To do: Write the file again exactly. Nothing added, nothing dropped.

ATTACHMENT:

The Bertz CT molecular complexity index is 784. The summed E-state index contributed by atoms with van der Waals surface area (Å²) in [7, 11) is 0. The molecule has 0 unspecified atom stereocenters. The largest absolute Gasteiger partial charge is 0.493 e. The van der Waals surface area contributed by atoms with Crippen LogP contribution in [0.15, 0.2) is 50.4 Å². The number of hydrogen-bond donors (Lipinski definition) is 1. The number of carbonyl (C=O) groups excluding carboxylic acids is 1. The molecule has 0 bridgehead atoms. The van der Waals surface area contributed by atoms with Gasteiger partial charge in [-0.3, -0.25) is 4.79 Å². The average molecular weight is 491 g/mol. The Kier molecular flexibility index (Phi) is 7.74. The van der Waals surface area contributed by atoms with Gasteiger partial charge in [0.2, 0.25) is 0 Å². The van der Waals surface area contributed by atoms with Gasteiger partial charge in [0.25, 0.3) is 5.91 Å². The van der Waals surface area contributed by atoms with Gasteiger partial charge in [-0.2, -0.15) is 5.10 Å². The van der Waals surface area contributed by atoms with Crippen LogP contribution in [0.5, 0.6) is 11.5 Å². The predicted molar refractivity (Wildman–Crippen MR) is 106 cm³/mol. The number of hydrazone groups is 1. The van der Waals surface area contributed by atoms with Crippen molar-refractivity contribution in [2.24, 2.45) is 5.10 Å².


The Bertz CT molecular complexity index is 784. The summed E-state index contributed by atoms with van der Waals surface area (Å²) in [7, 11) is 0. The molecule has 0 unspecified atom stereocenters. The largest absolute Gasteiger partial charge is 0.493 e. The van der Waals surface area contributed by atoms with Crippen LogP contribution in [0.15, 0.2) is 50.4 Å². The number of hydrogen-bond donors (Lipinski definition) is 1. The number of carbonyl (C=O) groups excluding carboxylic acids is 1. The molecule has 0 bridgehead atoms. The van der Waals surface area contributed by atoms with Gasteiger partial charge in [-0.3, -0.25) is 4.79 Å². The average molecular weight is 491 g/mol. The Kier molecular flexibility index (Phi) is 7.74. The van der Waals surface area contributed by atoms with Gasteiger partial charge in [0.2, 0.25) is 0 Å². The van der Waals surface area contributed by atoms with Gasteiger partial charge in [0.25, 0.3) is 5.91 Å². The van der Waals surface area contributed by atoms with Gasteiger partial charge in [-0.2, -0.15) is 5.10 Å². The van der Waals surface area contributed by atoms with Crippen LogP contribution in [0.5, 0.6) is 11.5 Å². The predicted molar refractivity (Wildman–Crippen MR) is 106 cm³/mol. The number of hydrazone groups is 1. The van der Waals surface area contributed by atoms with Crippen molar-refractivity contribution in [2.24, 2.45) is 5.10 Å².